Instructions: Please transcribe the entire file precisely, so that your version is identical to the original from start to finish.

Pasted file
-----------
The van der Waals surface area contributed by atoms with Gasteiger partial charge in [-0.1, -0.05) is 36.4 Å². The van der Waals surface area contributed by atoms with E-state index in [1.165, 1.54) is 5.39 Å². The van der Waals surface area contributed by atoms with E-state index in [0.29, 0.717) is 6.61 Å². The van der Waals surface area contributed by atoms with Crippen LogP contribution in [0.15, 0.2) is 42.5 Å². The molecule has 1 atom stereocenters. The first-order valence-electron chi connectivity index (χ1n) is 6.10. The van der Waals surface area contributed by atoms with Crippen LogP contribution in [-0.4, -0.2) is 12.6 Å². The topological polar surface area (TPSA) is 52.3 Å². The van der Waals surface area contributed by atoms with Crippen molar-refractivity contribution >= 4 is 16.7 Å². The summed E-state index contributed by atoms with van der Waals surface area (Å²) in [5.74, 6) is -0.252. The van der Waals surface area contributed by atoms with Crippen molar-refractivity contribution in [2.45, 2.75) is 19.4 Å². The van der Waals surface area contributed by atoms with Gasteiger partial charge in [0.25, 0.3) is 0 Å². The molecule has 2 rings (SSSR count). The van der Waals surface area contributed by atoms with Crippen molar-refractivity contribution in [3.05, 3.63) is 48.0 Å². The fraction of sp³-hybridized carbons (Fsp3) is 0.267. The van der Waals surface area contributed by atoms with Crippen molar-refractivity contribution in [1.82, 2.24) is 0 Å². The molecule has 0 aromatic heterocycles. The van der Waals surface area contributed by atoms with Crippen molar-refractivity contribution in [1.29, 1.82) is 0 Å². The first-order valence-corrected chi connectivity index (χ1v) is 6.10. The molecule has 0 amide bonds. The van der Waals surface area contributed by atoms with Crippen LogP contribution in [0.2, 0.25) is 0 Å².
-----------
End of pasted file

The van der Waals surface area contributed by atoms with Gasteiger partial charge in [-0.1, -0.05) is 36.4 Å². The van der Waals surface area contributed by atoms with E-state index in [1.165, 1.54) is 5.39 Å². The van der Waals surface area contributed by atoms with E-state index in [0.29, 0.717) is 6.61 Å². The van der Waals surface area contributed by atoms with Crippen LogP contribution in [0.15, 0.2) is 42.5 Å². The molecule has 1 atom stereocenters. The first-order valence-electron chi connectivity index (χ1n) is 6.10. The van der Waals surface area contributed by atoms with Crippen LogP contribution in [-0.4, -0.2) is 12.6 Å². The topological polar surface area (TPSA) is 52.3 Å². The van der Waals surface area contributed by atoms with Crippen molar-refractivity contribution >= 4 is 16.7 Å². The summed E-state index contributed by atoms with van der Waals surface area (Å²) in [5.74, 6) is -0.252. The van der Waals surface area contributed by atoms with Crippen molar-refractivity contribution in [2.45, 2.75) is 19.4 Å². The van der Waals surface area contributed by atoms with Gasteiger partial charge in [0.25, 0.3) is 0 Å². The molecule has 2 rings (SSSR count). The van der Waals surface area contributed by atoms with Crippen molar-refractivity contribution in [3.05, 3.63) is 48.0 Å². The fraction of sp³-hybridized carbons (Fsp3) is 0.267. The van der Waals surface area contributed by atoms with Crippen molar-refractivity contribution in [1.82, 2.24) is 0 Å². The molecule has 0 aromatic heterocycles. The van der Waals surface area contributed by atoms with Crippen molar-refractivity contribution in [1.29, 1.82) is 0 Å². The first-order valence-corrected chi connectivity index (χ1v) is 6.10. The molecule has 0 amide bonds. The van der Waals surface area contributed by atoms with Crippen LogP contribution in [0.2, 0.25) is 0 Å².